- does not appear to be a viable commercial or financial tool for the private sector in the Central American country.
- Entrepreneurs sponsor a business innovation event where bitcoin does not act as a central axis.
- Studies conducted so far show low usage of cryptocurrency in day-to-day business operations.
Executive Director of the National Association of Private Enterprise of El Salvador (ANEP) Leonor Selva stated that entrepreneurs in her country are working towards the technological transformation of companies, but stressed that Bitcoin (BTC) has not played a role in this process.
Almost a year ago, El Salvador recognized BTC as legal tender. However, neither citizens nor entrepreneurs have embraced cryptocurrency as a major investment or commodity.
In an interview, Selva commented that companies are currently going through a “reduction in the use of Bitcoin”. According to the executive, bitcoin “has not achieved the results of opening new markets or creating more opportunities for economic revitalization as proposed.”
Despite this, the private sector continues to abide by the “Bitcoin Law,” which obliges businesses and corporations to accept BTC as payment, Selva clarified.
Digital innovation without BTC
Leonor Selva’s comments on BTC came in the context of a business innovation and digital transformation event the business association is organizing for October. A number of relevant figures from international business are expected to attend the process.
ANEP’s President, Agustín Martínez, explained that the business meeting “is intended to promote change and guide companies on what needs to be done to develop and implement a digital economy”. He stressed that for this purpose it is necessary to identify the opportunities and challenges of the current economy. The general assessment of bitcoin by Salvadoran individuals a year after its approval was overall negative. Former Governor of the Central Bank of El Salvador Carlos Acevedo reiterates the feeling that the digital asset has not met the main goals promised by the government; These include financial inclusion and reducing the cost of remittances to El Salvador.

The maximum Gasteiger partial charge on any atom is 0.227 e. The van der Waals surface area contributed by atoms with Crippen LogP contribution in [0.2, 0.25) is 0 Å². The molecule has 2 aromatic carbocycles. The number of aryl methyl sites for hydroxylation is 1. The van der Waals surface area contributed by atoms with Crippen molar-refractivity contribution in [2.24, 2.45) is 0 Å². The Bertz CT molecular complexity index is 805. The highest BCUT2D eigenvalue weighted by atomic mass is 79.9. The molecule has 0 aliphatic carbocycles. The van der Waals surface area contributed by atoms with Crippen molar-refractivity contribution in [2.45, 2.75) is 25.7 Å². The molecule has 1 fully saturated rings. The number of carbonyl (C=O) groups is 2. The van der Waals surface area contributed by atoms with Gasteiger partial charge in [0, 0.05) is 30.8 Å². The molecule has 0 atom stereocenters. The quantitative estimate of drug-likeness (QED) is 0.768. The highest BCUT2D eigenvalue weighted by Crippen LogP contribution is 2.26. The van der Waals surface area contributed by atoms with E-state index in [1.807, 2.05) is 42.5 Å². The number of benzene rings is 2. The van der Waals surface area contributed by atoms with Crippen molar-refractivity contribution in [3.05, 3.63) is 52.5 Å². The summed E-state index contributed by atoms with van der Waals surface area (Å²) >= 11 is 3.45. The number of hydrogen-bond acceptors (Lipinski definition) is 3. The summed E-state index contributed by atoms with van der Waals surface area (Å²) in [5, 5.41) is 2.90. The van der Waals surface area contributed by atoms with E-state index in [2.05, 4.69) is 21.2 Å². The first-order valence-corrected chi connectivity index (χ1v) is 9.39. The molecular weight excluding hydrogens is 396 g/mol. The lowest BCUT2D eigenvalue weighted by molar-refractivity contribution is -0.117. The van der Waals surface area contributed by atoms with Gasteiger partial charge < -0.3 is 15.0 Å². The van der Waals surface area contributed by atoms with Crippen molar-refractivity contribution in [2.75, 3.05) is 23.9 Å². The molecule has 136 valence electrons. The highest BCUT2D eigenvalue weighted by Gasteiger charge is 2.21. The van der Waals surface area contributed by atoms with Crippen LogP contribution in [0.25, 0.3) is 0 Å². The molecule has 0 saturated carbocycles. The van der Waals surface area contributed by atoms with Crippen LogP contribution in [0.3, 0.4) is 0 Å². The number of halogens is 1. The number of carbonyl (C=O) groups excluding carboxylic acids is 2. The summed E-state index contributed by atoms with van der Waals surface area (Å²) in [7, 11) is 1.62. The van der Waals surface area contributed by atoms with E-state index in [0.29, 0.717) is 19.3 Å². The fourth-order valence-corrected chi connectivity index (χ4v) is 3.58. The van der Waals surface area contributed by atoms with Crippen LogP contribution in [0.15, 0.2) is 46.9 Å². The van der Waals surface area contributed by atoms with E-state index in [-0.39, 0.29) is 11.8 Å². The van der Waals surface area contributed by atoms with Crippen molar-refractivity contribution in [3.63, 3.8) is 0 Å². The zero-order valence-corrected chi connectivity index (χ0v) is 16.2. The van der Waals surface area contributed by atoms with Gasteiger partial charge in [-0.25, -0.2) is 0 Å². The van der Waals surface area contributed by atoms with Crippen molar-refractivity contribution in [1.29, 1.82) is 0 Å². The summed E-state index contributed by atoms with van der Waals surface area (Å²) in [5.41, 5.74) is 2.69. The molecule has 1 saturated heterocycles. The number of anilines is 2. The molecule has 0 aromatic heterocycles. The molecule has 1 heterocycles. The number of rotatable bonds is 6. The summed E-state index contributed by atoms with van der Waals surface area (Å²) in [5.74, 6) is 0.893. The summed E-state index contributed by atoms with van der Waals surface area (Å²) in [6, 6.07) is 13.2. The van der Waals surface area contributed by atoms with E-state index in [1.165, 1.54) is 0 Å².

A survey conducted in February by three U.S. economists and later released by the U.S. National Bureau of Economic Research found that only 10% of Salvadorans continue to use bitcoin in day-to-day operations.
The study also highlighted that 90% of Salvadorans stopped transacting on the platform after the issuance of the $30 inducements deposited by the government in their Chivo digital wallet accounts.
One of the study’s authors, University of Chicago economist Fernando Alvarez, told the New York Times that “the government gave this project the impetus that could be expected, and yet it failed.” A survey conducted in March by the Salvadoran Chamber of Commerce and Industry found that just 14% of the country’s businesses had transacted using BTC since its approval in September 2021, while just 3% reported a perceived commercial value with the cryptocurrency.
On the flip side
- Although Salvadoran businesses and residents appear to have little confidence in Bitcoin, President Nayib Bukele’s government shows no signs of intending to change its cryptocurrency-centric economic policies.
- The government has been unable to attract new investments based on the digital asset, which has hampered the execution of projects and the launch of the anticipated Volcano bonds.
Why you should care
- As one of two governments to officially adopt BTC as legal tender, the impact of cryptocurrency use in El Salvador is impacting the global crypto market.
- The Salvadoran government had to buy its own debt to alleviate financial pressures from the threat of late payment dates this year and the lack of a refinancing agreement with the International Monetary Fund.
On Monday the 12th, Bukele made an offer to buy back foreign debt maturing between 2023 and 2025 for approximately $360 million. The announcement was made via the President of El Salvador’s (NYSE:) Twitter account.
For more information on the adoption and use of Bitcoin in El Salvador, see the following articles:
Bitcoin & Surf: The Revival of Bitcoin-Powered Tourism in El Salvador
El Salvador is buying back its own debt before launching Bitcoin (BTC) bonds
Read more on DailyCoin